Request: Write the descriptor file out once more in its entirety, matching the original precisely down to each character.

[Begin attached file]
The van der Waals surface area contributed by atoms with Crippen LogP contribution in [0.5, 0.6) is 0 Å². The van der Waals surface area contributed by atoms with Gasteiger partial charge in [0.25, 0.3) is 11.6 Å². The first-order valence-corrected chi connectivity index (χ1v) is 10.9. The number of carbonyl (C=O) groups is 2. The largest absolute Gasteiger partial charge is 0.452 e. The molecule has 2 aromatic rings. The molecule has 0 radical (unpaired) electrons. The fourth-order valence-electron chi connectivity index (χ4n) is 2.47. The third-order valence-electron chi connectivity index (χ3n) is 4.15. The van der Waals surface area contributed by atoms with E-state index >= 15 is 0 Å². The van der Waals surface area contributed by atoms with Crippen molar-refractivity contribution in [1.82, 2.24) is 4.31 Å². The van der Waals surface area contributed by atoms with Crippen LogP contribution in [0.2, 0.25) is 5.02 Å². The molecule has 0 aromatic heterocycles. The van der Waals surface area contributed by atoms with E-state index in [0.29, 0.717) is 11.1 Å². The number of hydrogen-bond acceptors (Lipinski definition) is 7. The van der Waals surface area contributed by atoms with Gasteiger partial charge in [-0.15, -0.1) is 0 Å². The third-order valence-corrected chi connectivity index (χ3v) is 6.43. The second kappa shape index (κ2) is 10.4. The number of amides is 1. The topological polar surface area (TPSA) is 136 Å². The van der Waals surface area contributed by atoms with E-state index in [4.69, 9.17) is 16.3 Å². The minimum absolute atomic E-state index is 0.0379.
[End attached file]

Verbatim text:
The van der Waals surface area contributed by atoms with Crippen LogP contribution in [0.5, 0.6) is 0 Å². The van der Waals surface area contributed by atoms with Gasteiger partial charge in [0.25, 0.3) is 11.6 Å². The first-order valence-corrected chi connectivity index (χ1v) is 10.9. The number of carbonyl (C=O) groups is 2. The largest absolute Gasteiger partial charge is 0.452 e. The molecule has 2 aromatic rings. The molecule has 0 radical (unpaired) electrons. The fourth-order valence-electron chi connectivity index (χ4n) is 2.47. The third-order valence-electron chi connectivity index (χ3n) is 4.15. The van der Waals surface area contributed by atoms with E-state index >= 15 is 0 Å². The van der Waals surface area contributed by atoms with Crippen molar-refractivity contribution in [1.82, 2.24) is 4.31 Å². The van der Waals surface area contributed by atoms with Crippen LogP contribution in [0.2, 0.25) is 5.02 Å². The molecule has 0 aromatic heterocycles. The van der Waals surface area contributed by atoms with E-state index in [0.29, 0.717) is 11.1 Å². The number of hydrogen-bond acceptors (Lipinski definition) is 7. The van der Waals surface area contributed by atoms with Gasteiger partial charge in [-0.15, -0.1) is 0 Å². The third-order valence-corrected chi connectivity index (χ3v) is 6.43. The second kappa shape index (κ2) is 10.4. The number of amides is 1. The topological polar surface area (TPSA) is 136 Å². The van der Waals surface area contributed by atoms with E-state index in [4.69, 9.17) is 16.3 Å². The minimum absolute atomic E-state index is 0.0379.